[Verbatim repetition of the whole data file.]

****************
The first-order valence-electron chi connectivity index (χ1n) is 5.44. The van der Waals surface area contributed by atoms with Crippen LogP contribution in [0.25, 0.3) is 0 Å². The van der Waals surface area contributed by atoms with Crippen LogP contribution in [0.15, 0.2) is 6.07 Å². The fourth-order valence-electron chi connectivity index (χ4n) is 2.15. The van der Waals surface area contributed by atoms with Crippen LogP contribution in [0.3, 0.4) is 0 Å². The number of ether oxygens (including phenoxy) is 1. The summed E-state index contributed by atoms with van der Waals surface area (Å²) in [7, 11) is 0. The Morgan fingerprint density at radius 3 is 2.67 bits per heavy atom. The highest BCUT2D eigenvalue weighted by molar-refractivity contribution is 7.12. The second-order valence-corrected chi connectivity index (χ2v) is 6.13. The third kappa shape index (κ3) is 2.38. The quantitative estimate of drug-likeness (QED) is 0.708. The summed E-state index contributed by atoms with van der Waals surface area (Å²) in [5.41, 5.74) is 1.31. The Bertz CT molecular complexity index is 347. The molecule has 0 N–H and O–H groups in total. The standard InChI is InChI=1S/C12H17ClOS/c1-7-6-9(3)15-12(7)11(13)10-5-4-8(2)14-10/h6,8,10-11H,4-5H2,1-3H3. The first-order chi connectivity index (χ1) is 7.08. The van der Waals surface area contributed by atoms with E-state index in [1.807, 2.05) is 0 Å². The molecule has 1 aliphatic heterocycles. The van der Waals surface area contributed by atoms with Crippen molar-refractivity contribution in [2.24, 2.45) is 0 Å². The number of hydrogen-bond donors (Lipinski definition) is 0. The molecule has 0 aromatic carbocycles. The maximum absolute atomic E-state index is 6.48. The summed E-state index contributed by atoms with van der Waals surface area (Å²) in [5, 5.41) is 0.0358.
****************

The first-order valence-electron chi connectivity index (χ1n) is 5.44. The van der Waals surface area contributed by atoms with Crippen LogP contribution in [0.25, 0.3) is 0 Å². The van der Waals surface area contributed by atoms with Crippen LogP contribution in [0.15, 0.2) is 6.07 Å². The fourth-order valence-electron chi connectivity index (χ4n) is 2.15. The van der Waals surface area contributed by atoms with Crippen LogP contribution in [0.3, 0.4) is 0 Å². The number of ether oxygens (including phenoxy) is 1. The summed E-state index contributed by atoms with van der Waals surface area (Å²) in [7, 11) is 0. The Morgan fingerprint density at radius 3 is 2.67 bits per heavy atom. The highest BCUT2D eigenvalue weighted by molar-refractivity contribution is 7.12. The second-order valence-corrected chi connectivity index (χ2v) is 6.13. The third kappa shape index (κ3) is 2.38. The quantitative estimate of drug-likeness (QED) is 0.708. The summed E-state index contributed by atoms with van der Waals surface area (Å²) in [5.41, 5.74) is 1.31. The Bertz CT molecular complexity index is 347. The molecule has 0 N–H and O–H groups in total. The standard InChI is InChI=1S/C12H17ClOS/c1-7-6-9(3)15-12(7)11(13)10-5-4-8(2)14-10/h6,8,10-11H,4-5H2,1-3H3. The first-order chi connectivity index (χ1) is 7.08. The van der Waals surface area contributed by atoms with E-state index in [1.807, 2.05) is 0 Å². The molecule has 1 aliphatic heterocycles. The van der Waals surface area contributed by atoms with Crippen molar-refractivity contribution in [2.24, 2.45) is 0 Å². The number of hydrogen-bond donors (Lipinski definition) is 0. The molecule has 0 aromatic carbocycles. The maximum absolute atomic E-state index is 6.48. The summed E-state index contributed by atoms with van der Waals surface area (Å²) in [5, 5.41) is 0.0358.